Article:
Then he will say to those at his left hand, `Depart from me, you cursed, into the eternal fire prepared for the devil and his angels; for I was hungry and you gave me no food, I was thirsty and you gave me no drink, I was a stranger and you did not welcome me, naked and you did not clothe me, sick and in prison and you did not visit me.' Then they also will answer, `Lord, when did we see thee hungry or thirsty or a stranger or naked or sick or in prison, and did not minister to thee?' Then he will answer them, `Truly, I say to you, as you did it not to one of the least of these, you did it not to me.' And they will go away into eternal punishment, but the righteous into eternal life.

Catholicism[edit]

Corporal Works of Mercy[edit]

The Works of Mercy, by the Master of Alkmaar made for the Church of Saint Lawrence in Alkmaar, Netherlands. The wooden panels show the works of mercy in this order: feed the hungry, give drink to the thirsty, clothe the naked, bury the dead, shelter the traveler, comfort the sick, and free the imprisoned. Circa 1504.

Corporal Works of Mercy are those that tend to bodily needs of others. In (Matthew 25:34-40, in the The Judgment of Nations six specific Works of Mercy are enumerated, although not this precise list — as the reason for the salvation of the saved, and the omission of them as the reason for damnation. The last work of mercy, burying the dead, comes from the Book of Tobit.[3][4]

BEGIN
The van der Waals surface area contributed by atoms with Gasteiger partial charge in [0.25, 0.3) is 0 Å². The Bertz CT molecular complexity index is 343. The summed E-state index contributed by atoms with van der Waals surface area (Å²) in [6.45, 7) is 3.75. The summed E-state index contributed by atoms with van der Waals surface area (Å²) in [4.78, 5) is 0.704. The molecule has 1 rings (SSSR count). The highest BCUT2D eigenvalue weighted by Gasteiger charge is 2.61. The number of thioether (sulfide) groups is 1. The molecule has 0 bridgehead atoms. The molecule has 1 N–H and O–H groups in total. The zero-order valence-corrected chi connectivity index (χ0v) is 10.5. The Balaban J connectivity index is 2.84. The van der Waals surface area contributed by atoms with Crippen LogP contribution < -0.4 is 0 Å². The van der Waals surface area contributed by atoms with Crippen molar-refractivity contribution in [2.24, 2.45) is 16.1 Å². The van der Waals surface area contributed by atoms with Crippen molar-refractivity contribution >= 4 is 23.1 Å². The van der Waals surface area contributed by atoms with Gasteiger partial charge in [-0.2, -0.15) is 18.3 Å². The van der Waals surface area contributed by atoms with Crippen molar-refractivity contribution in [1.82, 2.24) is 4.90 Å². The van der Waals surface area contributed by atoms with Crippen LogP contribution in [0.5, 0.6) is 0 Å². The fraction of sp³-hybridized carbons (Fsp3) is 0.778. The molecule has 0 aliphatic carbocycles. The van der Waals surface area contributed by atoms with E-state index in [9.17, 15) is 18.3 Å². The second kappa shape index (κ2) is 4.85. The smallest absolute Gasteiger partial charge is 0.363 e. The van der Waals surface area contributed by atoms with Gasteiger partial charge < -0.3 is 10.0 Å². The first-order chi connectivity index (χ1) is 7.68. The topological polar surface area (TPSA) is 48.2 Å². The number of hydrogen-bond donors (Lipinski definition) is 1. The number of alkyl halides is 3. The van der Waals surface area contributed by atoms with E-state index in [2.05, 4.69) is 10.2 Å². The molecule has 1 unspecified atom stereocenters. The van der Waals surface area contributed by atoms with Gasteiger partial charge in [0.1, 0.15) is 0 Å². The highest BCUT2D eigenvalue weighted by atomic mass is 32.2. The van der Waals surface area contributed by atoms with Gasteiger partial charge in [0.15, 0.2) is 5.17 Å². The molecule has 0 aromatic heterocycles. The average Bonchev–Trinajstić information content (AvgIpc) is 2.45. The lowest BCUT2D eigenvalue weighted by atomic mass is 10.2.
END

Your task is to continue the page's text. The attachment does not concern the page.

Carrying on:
1. To feed the hungry.
  2. To give drink to the thirsty.
  3. To clothe the naked.
  4. To harbour the harbourless.[7] (also loosely interpreted today as To Shelter the Homeless)
  5. To visit the sick.
  6. To visit the imprisoned (classical term is "To ransom the captive[8]")
  7. To bury the dead.

Spiritual Works of Mercy[edit]

Though ideally applicable for all faithful, not everyone is considered capable or obligated to perform the first three spiritual works of mercy if they do not have proper tact, knowledge or canonical training to do so. The last four works are considered to be an obligation of all faithful to practise unconditionally.[4]

  1. To instruct the ignorant.
  2. To counsel the doubtful.
  3. To admonish sinners
  4. To bear wrongs patiently.
  5. To forgive offences willingly.
  6. To comfort the afflicted.
  7. To pray for the living and the dead.

Divine Mercy of Jesus[edit]